Time for talk running out, President Donald Trump on Tuesday warned wavering House Republicans that their jobs were on the line in next year's elections if they failed to back a GOP bill that would overhaul Barack Obama's Affordable Care Act.
The countdown quickened toward an expected vote Thursday on legislation undoing much of the law that provided health coverage to some 20 million Americans. Trump huddled behind closed doors with rank-and-file Republicans just hours after GOP leaders unveiled changes intended to pick up votes by doling out concessions to centrists and hardliners alike.
"If we fail to get it done, fail to (meet) the promises made by all of us, including the president, then it could have a very detrimental effect to Republicans in '18 who are running for re-election," said Rep. Mike Conaway, R-Texas. "If it fails, then there will be a lot of people looking for work in 2018."
U.S. & World
Trump's message to Republicans: "If you don't pass the bill there could be political costs," said Rep. Walter Jones, R-N.C.
The outlook for House passage remains dicey even with the revisions.
The GOP bill would scale back the role of government in the private health insurance market, and limit future federal financing for Medicaid. It would also repeal tax cuts on the wealthy that Democrats used to pay for Obama's coverage expansion. Fines enforcing the Obama-era requirement that virtually all Americans have coverage would be eliminated.
The nonpartisan Congressional Budget Office estimates that 24 million fewer people will have health insurance in 2026 under the GOP bill.
Trump warned House Republicans they'd seal their political doom if they waver, with the party potentially losing majority control of the House. Still, several conservatives were steadfast in their opposition even after the session with Trump and the leadership's changes.
"The president wouldn't have been here this morning if they have the votes," said Rep. Rod Blum, R-Iowa, a member of the Freedom Caucus who complained that the GOP bill leaves too much government regulation in place.
Rep. Don Bacon, R-Neb., said he was convinced to back the bill in part by Trump's urging and the changes.
"I think a vote 'no' is a vote for Obamacare," Bacon said. "We can vote for this, and continue to make it better. I intend to vote 'yes' Thursday."
Speaker Paul Ryan, R-Wis., told reporters that if Republicans pass the legislation, "people will reward us. If we don't keep our promise, it will be very hard to manage this."
If the bill advances, prospects are uncertain in the Senate, where Republicans hold a slim majority. Six GOP senators have expressed deep misgivings including Tom Cotton of Arkansas, who said Tuesday he cannot support the House bill.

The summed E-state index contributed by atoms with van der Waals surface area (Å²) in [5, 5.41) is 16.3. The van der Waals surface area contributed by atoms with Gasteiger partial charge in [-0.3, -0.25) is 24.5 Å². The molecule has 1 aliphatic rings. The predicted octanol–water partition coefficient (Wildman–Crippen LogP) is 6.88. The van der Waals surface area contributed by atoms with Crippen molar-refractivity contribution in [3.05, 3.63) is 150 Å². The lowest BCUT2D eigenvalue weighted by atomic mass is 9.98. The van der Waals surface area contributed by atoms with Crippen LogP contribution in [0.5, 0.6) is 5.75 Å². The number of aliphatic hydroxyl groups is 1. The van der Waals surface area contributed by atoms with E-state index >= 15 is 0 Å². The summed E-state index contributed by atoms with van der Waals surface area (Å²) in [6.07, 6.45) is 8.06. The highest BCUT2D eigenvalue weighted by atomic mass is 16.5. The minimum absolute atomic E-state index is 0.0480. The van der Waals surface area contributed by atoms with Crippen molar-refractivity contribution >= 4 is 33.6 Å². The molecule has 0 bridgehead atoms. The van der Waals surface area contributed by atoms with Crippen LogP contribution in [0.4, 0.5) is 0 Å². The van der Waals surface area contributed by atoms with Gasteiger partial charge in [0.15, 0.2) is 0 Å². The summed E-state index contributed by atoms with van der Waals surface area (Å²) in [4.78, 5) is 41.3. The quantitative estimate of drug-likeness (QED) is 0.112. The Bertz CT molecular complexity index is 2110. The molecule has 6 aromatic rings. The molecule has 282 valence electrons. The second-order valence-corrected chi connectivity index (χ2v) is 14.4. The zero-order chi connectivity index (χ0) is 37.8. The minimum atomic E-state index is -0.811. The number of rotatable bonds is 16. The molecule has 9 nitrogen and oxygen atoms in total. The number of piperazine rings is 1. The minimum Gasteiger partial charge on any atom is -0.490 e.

In an Associated Press interview, Senate Majority Leader Mitch McConnell, R-Ky., signaled he'd use Trump's clout to pressure unhappy Republicans in his chamber. McConnell said he's optimistic that in the end no Republican senator will want to be held responsible for "Obamacare's" survival.
"I would hate to be a Republican whose vote prevented us from keeping the commitment we've made to the American people for almost 10 years now," McConnell said.
The House GOP bill would end Obama-era subsidies based on peoples' incomes and the cost of insurance. A Medicaid expansion to 11 million more low-income people would disappear.
Instead, the bill would provide tax credits based chiefly on age to help people pay premiums. But insurers could charge older consumers five times the premiums they charge younger people instead of Obama's 3-1 limit, and would boost premiums 30 percent for those who let coverage lapse.
The revisions by House GOP leaders to round up votes come at a cost — literally. Congressional budget experts had projected that the original bill would cut federal deficits by $337 billion over a decade. But that amount is dwindling as top Republicans dole out provisions helping older and disabled people.
To address criticism that the bill would leave many older people with higher costs, GOP leaders have taken an unusual approach. They added language paving the way for the Senate, if it chooses, to make the bill's tax credit more generous for people age 50-64. Republicans said the plan sets aside $85 billion over 10 years for that purpose. And the income tax threshold for deducting medical expenses would be lowered to 5.8 percent, from the current 10 percent.
The leaders' proposals would accelerate the repeal of tax increases Obama imposed on higher earners, the medical industry and others.
On Medicaid, the changes would provide higher federal payments to help states care for older and disabled beneficiaries. States would be able to impose work requirements for able-bodied adults. But the bill would still limit future federal financing for Medicaid, seen by many state officials as a cost shift.
In a bid to cement support from upstate New Yorkers, the revisions would also stop that state from passing on over $2 billion a year in Medicaid costs to upstate counties, though it exempts Democratic-run New York City from that protection.
Democrats remain solidly opposed to the GOP repeal effort.
Rep. Chris Collins, R-N.Y., said Trump told Republicans he would campaign for them if they backed the bill.
Associated Press reporters Matthew Daly, Kevin Freking, Richard Lardner, Stephen Ohlemacher in Washington and Thomas Beaumont in Iowa contributed to this report.